Reading texts and watching videos are two of the most common ways students learn. However, when it comes to opinions among students, watching videos is usually preferred to reading texts. Unless you are reading romance comedy novels, horror fictions or any other kinds of entertainment books of your interest, it is easy to find reading boring. For most students, reading is a task they are required to do in their class, something they would never do for fun. This is largely because of the common notion that videos are often linked to entertainment. Considering the educational benefits, however, reading should be more acknowledged.
Especially in history and science classes, one of the most crucial elements of lessons is details. Watching videos typically occur in a passive form, demanding the viewer to follow the pace of the video. Under this system, it becomes extremely easy to miss small details. As a result, viewers tend only to grasp the overall concept. Reading, however, helps the reader avoid this issue by allowing them to focus on multiple facts and details at their own pace. Most readers would likely have an experience reading a text and going back to the same section several times to fully understand it, and this is exactly what reading encourages students to do – to reread the information until they understand it.
Reading texts not only helps you develop an intricate understanding of a concept but also encourages a variety of brain activities. Unlike videos, texts require the reader to engage in learning actively, which fosters several brain skills that are important especially for young children whose brains are still in the process of developing. One of the skills that reading helps students work on is attention control. Researchers have found that reading increases the reader’s attention span by stimulating the prefrontal cortex, a brain region responsible for concentration, attention, decision-making and more. Despite the challenge that reading entails for the reader to stay focused, continuous engagement with this practice is crucial for the development of children as scholars.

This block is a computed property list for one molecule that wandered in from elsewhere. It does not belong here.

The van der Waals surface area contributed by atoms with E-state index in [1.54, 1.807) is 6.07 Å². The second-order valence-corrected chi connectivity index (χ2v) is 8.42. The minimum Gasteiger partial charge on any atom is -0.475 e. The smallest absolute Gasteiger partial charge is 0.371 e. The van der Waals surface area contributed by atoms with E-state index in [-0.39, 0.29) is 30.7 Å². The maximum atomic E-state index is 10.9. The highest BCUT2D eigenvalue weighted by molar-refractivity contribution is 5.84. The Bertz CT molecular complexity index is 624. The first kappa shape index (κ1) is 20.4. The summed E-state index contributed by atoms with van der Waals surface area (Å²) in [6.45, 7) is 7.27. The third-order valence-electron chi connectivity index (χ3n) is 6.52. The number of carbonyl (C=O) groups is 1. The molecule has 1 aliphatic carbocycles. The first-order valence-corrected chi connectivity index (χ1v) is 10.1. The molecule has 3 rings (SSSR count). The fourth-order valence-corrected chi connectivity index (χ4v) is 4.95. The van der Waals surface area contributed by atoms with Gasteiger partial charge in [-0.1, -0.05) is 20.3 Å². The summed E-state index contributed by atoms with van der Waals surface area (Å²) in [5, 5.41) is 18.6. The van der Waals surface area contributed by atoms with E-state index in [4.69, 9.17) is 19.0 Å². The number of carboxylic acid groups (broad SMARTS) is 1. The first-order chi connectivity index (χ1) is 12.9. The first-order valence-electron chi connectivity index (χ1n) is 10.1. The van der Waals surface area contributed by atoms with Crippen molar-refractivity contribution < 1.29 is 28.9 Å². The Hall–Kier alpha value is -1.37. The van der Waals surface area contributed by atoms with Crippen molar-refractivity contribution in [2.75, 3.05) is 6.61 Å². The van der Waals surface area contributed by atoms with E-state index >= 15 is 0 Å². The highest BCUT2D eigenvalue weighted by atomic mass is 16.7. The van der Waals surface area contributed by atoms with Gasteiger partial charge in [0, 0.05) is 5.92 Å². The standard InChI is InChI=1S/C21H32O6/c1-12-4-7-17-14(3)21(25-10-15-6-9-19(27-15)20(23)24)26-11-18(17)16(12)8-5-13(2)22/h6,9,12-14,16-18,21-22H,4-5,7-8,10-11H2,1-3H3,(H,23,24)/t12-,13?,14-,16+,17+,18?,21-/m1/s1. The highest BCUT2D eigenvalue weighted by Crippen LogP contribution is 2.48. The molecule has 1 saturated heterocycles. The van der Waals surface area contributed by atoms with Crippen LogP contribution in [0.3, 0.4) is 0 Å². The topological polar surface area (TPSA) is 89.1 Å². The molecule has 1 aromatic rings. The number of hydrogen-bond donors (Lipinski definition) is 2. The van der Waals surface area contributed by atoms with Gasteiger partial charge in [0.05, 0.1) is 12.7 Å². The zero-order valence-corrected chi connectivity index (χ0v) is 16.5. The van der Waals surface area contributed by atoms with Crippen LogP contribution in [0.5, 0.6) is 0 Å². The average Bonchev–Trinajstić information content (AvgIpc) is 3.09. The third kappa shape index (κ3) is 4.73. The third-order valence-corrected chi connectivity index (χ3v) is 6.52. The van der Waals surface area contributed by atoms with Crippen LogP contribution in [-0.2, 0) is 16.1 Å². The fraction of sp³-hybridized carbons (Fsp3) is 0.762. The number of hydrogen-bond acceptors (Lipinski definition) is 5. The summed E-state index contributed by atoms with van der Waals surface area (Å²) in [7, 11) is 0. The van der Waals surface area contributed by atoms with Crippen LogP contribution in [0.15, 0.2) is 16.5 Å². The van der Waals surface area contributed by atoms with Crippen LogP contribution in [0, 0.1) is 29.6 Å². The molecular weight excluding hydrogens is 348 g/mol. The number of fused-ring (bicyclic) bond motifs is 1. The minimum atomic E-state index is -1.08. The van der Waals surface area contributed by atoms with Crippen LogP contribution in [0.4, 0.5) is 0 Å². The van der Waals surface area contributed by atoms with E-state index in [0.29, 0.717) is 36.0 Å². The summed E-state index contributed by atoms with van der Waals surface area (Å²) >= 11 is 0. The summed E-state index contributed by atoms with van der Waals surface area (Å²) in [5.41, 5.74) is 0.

In addition to increasing attention span, reading also helps the reader memorize the information absorbed. According to a research conducted in Spain among fourth through sixth graders, students who learned from texts were able to include twice as many inferences in their responses to videos than those who learned from videos, signifying that reading allows better memorization than watching videos. Unlike watching videos, reading demands constant focus, which leads the brain to exercise and make connections, thus improving memory. No matter what class you are in, your ultimate goal as a student is to retain the information you learned on the long term, and reading is exactly what you need to achieve the goal.
Still, a common agreement among most students is that watching videos offers a more enjoyable learning experience. While texts involve a limit on how creative and entertaining they can be, videos typically have more freedom and contain more fun and visually appealing features. Because of this flexibility, videos are more likely to spark curiosity among students, increasing their engagement with learning. This adds a huge advantage to learning from videos because when learning becomes entertaining, it reduces stress among students and therefore makes the process more sustainable.
However, a major flaw of learning from videos is that students can easily break from attention. As mentioned before, videos do not require as much focus, which makes viewers more likely to participate in another activity simultaneously. While this habit of multitasking may increase the efficiency of completing tasks that many students face, it is certainly not helpful for them to fully comprehend what they are learning since it is hard to balance the attention between two distinct activities.
There are special circumstances where watching videos over reading could be more beneficial, such as when a student is short on time to grasp an unimaginably large amount of materials through reading or needs a mental break from active learning for the brain. Generally, however, reading texts is much more useful as it helps students not only gain an integral understanding of a concept but also develop certain cognitive skills like attention and memory. For these benefits, students should prioritize reading over watching videos and incorporate reading into their studying habits.